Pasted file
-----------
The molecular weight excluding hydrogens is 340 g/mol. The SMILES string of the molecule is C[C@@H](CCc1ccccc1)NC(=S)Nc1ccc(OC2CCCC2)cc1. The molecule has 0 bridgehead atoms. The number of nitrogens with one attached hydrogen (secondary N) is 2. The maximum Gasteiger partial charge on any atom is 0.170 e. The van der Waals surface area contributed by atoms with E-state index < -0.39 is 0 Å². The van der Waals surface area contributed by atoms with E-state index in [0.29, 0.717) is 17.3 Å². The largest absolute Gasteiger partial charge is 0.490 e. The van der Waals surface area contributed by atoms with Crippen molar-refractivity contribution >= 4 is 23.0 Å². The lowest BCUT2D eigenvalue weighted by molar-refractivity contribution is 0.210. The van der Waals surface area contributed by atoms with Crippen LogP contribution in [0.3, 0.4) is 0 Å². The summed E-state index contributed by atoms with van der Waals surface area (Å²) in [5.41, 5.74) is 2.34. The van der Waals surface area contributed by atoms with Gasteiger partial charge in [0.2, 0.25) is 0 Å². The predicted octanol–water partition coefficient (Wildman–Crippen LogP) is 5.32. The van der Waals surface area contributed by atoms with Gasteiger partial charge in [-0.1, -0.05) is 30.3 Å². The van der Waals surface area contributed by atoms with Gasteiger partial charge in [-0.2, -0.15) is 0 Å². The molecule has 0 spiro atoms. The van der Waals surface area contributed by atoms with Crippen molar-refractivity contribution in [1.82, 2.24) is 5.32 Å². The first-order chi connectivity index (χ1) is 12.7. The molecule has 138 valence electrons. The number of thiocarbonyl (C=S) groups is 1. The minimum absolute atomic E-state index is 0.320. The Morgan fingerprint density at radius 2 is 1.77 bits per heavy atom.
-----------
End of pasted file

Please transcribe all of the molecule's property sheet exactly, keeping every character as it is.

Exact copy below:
The molecular weight excluding hydrogens is 340 g/mol. The SMILES string of the molecule is C[C@@H](CCc1ccccc1)NC(=S)Nc1ccc(OC2CCCC2)cc1. The molecule has 0 bridgehead atoms. The number of nitrogens with one attached hydrogen (secondary N) is 2. The maximum Gasteiger partial charge on any atom is 0.170 e. The van der Waals surface area contributed by atoms with E-state index < -0.39 is 0 Å². The van der Waals surface area contributed by atoms with E-state index in [0.29, 0.717) is 17.3 Å². The largest absolute Gasteiger partial charge is 0.490 e. The van der Waals surface area contributed by atoms with Crippen molar-refractivity contribution >= 4 is 23.0 Å². The lowest BCUT2D eigenvalue weighted by molar-refractivity contribution is 0.210. The van der Waals surface area contributed by atoms with Crippen LogP contribution in [0.3, 0.4) is 0 Å². The summed E-state index contributed by atoms with van der Waals surface area (Å²) in [5.41, 5.74) is 2.34. The van der Waals surface area contributed by atoms with Gasteiger partial charge in [0.2, 0.25) is 0 Å². The predicted octanol–water partition coefficient (Wildman–Crippen LogP) is 5.32. The van der Waals surface area contributed by atoms with Gasteiger partial charge in [-0.1, -0.05) is 30.3 Å². The van der Waals surface area contributed by atoms with Gasteiger partial charge in [-0.2, -0.15) is 0 Å². The molecule has 0 spiro atoms. The van der Waals surface area contributed by atoms with Crippen molar-refractivity contribution in [1.82, 2.24) is 5.32 Å². The first-order chi connectivity index (χ1) is 12.7. The molecule has 138 valence electrons. The number of thiocarbonyl (C=S) groups is 1. The minimum absolute atomic E-state index is 0.320. The Morgan fingerprint density at radius 2 is 1.77 bits per heavy atom.